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Active vs. Passive Study Guide

Quick overview

The difference between active voice and passive can be the difference between a reader understanding a sentence and being confused by a sentence. And what's good is that they are actually very simple to recognize.

Easy definitions and examples

In active voice, the subject of the sentence performs the action.

Example: Steve loves Amy.

In passive voice, the target of the action gets promoted to the subject position.

Example: Amy is loved by Steve.

Is the verb "to be" a passive sentence construction?

A lot of people think that all sentences that contain a form of the verb "to be" are in passive voice, but that isn't true.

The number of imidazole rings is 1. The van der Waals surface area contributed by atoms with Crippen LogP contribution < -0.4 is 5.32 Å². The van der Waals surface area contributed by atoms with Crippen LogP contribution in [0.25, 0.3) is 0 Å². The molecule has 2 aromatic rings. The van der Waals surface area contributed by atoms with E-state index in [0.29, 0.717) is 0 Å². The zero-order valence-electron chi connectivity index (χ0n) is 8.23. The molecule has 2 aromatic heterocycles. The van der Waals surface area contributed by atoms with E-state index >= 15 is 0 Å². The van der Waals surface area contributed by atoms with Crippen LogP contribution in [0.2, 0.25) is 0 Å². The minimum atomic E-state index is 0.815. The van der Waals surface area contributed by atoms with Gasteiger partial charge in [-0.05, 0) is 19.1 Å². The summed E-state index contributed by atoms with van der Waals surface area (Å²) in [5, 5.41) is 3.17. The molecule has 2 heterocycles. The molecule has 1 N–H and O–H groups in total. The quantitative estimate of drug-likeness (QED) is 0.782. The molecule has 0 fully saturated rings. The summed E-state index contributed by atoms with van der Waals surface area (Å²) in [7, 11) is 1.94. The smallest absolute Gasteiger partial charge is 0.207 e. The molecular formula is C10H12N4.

Example: I am holding a pen.
Explanation: This is in active voice because the subject, "I," is performing the action of holding the pen. The passive form of this sentence would be "The pen is being held by me."

Is passive voice wrong?

Passive sentences aren't necessarily incorrect, but they can be awkward, vague, and wordy. And when you put sentences in passive voice, it's easy to leave out the person or thing performing the action.

Example: Amy is loved.
Explanation: This sentence is not wrong, but because it is passive, it is somewhat unclear. We know that someone or something loves Amy, but we don't know who or what specifically loves her.

Practice!

Purdue Online Writing Lab: Active and Passive Voice

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